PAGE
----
Or watch the things you gave your life to broken,
And stoop and build 'em up with wornout tools;

If you can make one heap of all your winnings
And risk it on one turn of pitch-and-toss,
And lose, and start again at your beginnings
And never breath a word about your loss;
If you can force your heart and nerve and sinew
To serve your turn long after they are gone,
And so hold on when there is nothing in you
Except the Will which says to them: "Hold on";

If you can talk with crowds and keep your virtue,
Or walk with kings - nor lose the common touch;
If neither foes nor loving friends can hurt you;
If all men count with you, but none too much;
If you can fill the unforgiving minute
With sixty seconds' worth of distance run -
Yours is the Earth and everything that's in it,
And - which is more - you'll be a Man my son!

This poem was given to me in a card by my father when I was a child and it is one of the pieces that I now go back to when I need timeless advice and wisdom....

Thursday, June 18, 2009

Harvey and Hemsworth - Strength and Power Day

OK so here's a typical strength and power day for the boys:

On any given exercise we work up to the work sets listed below. This is a build up phase for us, incrementally increasing weight, not going to max and working on a base of strength.

Power Cleans from the Waist 4 x 3 (185lb)
Front Squats 5 x 5 (225lb)
Slow Clean Pulls 6 x 3 (295lb)
Chin Ups - 'Hemsworth 3-2-1 style' (start with 3 plates - 135lb for max reps, drop one plate - max reps, drop to one plate - max reps, then max out with bodyweight.)

Saturday, June 13, 2009

Naturopath vs Strength Coach....Hemsworth and Harvey - A Light Training Day

It was the second pulling/posterior dominant workout of the week and we were both pretty freakin' sore so we decided on a light hybrid speed-strength and conditioning training day to wrap out the week.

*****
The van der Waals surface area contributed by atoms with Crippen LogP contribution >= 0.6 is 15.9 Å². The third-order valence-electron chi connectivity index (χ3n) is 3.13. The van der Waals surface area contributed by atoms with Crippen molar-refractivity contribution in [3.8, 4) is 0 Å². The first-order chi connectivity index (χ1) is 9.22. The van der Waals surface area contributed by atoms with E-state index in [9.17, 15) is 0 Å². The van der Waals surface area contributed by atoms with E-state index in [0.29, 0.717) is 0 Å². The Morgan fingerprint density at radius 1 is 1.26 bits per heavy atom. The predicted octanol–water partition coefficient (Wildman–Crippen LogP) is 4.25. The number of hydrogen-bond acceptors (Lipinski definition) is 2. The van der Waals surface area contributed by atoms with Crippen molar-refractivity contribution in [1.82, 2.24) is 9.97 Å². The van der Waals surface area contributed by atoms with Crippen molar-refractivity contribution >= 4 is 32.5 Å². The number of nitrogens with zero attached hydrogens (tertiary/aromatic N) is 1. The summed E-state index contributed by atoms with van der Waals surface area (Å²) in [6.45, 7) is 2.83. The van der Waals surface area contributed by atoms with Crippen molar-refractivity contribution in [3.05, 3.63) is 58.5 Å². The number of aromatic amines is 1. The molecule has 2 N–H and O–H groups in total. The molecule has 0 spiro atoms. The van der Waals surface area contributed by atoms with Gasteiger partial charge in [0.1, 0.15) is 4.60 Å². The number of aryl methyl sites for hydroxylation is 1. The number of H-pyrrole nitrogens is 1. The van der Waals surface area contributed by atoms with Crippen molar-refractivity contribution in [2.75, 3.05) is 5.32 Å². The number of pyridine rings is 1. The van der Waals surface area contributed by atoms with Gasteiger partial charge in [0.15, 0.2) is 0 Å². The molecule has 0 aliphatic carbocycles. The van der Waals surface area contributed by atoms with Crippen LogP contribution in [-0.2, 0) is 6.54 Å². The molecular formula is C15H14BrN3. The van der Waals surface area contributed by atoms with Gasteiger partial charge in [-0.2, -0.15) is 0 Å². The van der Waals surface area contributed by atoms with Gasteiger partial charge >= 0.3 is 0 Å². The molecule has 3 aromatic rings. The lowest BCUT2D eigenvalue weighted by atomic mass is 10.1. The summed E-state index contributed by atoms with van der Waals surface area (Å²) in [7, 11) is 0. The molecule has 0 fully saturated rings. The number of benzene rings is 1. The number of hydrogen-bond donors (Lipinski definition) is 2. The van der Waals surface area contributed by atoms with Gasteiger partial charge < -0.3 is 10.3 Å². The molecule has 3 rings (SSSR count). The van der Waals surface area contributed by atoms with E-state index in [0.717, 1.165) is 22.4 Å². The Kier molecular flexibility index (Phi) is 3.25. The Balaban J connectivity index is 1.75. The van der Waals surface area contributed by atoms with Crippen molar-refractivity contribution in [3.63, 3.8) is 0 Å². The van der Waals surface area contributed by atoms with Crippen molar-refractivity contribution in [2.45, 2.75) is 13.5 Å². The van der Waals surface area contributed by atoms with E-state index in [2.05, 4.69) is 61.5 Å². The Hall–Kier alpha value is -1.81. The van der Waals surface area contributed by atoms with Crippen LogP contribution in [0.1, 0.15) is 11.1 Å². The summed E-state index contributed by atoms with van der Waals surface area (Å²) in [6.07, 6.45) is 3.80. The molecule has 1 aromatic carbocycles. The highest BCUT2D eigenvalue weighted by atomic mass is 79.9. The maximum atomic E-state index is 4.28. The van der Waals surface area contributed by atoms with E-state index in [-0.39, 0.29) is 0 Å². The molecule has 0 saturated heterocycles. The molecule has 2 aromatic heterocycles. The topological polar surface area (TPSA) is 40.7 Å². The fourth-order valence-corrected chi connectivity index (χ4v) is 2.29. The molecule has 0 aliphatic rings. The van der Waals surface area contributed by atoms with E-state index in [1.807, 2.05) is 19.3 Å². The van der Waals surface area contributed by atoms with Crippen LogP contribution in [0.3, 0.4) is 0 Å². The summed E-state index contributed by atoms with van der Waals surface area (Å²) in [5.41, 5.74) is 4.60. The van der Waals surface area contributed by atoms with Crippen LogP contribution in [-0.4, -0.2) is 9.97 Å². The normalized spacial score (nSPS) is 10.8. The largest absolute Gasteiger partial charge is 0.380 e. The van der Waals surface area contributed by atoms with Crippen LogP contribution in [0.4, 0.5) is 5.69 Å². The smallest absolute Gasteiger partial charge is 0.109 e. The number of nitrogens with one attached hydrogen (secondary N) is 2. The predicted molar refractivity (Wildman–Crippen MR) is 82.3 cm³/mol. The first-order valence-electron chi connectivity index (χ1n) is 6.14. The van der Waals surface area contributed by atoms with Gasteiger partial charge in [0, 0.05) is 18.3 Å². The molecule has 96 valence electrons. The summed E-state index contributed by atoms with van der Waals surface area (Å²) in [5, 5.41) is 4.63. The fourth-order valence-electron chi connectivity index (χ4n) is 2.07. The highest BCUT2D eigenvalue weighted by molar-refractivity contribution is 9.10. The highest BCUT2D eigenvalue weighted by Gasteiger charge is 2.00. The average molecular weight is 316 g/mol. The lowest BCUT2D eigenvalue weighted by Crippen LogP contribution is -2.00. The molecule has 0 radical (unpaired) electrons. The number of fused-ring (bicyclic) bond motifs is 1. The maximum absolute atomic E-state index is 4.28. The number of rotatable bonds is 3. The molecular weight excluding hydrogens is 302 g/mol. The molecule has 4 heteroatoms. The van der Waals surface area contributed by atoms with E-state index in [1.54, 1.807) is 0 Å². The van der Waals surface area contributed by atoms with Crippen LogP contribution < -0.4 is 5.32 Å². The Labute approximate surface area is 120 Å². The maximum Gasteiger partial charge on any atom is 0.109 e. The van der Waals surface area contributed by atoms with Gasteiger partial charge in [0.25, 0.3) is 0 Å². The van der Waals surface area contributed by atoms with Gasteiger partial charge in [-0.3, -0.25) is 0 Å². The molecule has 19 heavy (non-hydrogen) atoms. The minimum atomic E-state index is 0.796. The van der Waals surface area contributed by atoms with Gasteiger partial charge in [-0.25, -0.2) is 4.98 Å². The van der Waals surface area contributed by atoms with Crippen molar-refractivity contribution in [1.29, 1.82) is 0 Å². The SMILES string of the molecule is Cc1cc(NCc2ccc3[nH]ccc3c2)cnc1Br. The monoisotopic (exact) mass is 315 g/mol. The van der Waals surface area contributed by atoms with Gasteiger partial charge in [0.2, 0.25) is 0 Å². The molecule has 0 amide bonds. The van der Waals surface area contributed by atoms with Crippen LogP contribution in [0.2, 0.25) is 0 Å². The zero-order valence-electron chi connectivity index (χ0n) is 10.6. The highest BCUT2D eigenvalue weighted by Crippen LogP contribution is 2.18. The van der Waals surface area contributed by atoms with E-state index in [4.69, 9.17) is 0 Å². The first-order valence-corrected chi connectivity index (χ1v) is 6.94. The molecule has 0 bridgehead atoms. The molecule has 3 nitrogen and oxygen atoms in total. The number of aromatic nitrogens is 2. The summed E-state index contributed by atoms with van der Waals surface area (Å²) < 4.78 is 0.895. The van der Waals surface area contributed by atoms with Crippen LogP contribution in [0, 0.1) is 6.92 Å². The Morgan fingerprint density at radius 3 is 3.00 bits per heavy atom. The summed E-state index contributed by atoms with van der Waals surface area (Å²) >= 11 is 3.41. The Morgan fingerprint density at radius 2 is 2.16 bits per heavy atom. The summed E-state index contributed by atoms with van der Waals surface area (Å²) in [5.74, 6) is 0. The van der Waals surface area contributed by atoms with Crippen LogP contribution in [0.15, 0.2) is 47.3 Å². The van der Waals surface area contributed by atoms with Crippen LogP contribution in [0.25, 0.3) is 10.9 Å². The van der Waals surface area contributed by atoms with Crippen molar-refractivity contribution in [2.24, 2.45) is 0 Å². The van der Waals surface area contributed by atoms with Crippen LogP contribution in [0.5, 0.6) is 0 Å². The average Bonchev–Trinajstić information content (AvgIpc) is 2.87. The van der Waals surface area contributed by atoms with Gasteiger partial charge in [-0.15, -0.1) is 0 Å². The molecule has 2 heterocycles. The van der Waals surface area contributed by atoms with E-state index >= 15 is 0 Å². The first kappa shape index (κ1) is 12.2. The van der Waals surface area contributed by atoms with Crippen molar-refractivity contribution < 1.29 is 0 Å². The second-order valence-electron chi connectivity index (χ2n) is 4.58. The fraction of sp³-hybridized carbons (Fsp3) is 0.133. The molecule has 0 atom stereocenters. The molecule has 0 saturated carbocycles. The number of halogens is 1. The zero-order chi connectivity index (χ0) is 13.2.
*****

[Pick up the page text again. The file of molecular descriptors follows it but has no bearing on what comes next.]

I was in charge of the strength portion and Paul Hemsworth (www.hemsworthstrength.com) took care of the conditioning.

...So here's what we did:

Strength/Speed:
Cleans from the waist 3 x 4 (135lb), 3 x 3 (155lb)
Box Squats 3 x 3 (220lb), 3 x 3 (315lb), 1 x max reps (at 220lb)
Slow Clean Pulls 6 x 4 (315lb)

Conditioning:
Kettlebell Clean and Press 2 x 2min (35lb bells)
Kettlebell Snatches 2 x 50 (35lb bells)
Walking Lunges 2 x 16 (44lb bells)

Jack Knives (with 45lb plate) 2 x 10
V-Sit medicine ball throws with partner 2 x pyramid up to 7reps and back down

Done!

Check out just a few of the lifts here:

Thursday, June 11, 2009

Meditation for Martial Arts?

[Question from a reader]

Hi Cliff,
I noticed on your facebook fan page that under interests you mention that you meditate - I've done some in the past ; problem solving and such. But I am curious to know if you meditate specifically for martial arts?


The short answer is that 'yes' I do meditate for martial arts. But I guess in a 'round about' way!

Many martial arts are by nature very meditative. We see this in arts such as Tai Chi, but it is also a major part of karate, wing chun etc etc and also the more 'fight' rather than 'form' based martial arts of Muay Thai and even boxing. Also consider that many of these martial arts were born out of societies in which meditation was an integral part of the culture and religion and several martial arts were developed by monks and nuns.

The meditative aspect of martial arts for me is two fold.
1. The exercise as meditation
Here is an excerpt from my book:
"Any exercise can become more meditative. Some forms of physical exercise are, by their very nature and design, meditative (like Tai Chi and Yoga).
Other exercise can be meditative when performed mindfully. The key is that when you are exercising you are just exercising and not thinking about television, work or what you’re going to have for dinner! To make exercise more mindful we need to focus on the movement of the body and when the mind wanders gently return its focus to the body and the movement.
Running can, for example, be extremely meditative. The constant and repetitive nature of the movement encourages mindfulness and often leads to a state of deep yet gentle focus. Runners call this ‘the zone’ and it can involve a state where the runner isn’t distracted by thoughts. In many cases this sensation of awareness is so great that the runner and the action cease to exist and there is simply ‘running’."

This has been something cultivated by martial artists over centuries. The idea of simply 'being'. With this mind the fighter becomes the fight, he becomes the movement and fights with pure non-attachment, not out of anger, malice and without the trappings of ego and vanity.

2. Meditation as a 'global' tool for martial arts.
Another excerpt from "Choosing You":
"Put simply mindfulness is seeing things for what they are. It is being open to what is going on around you, without attachment and without reaction.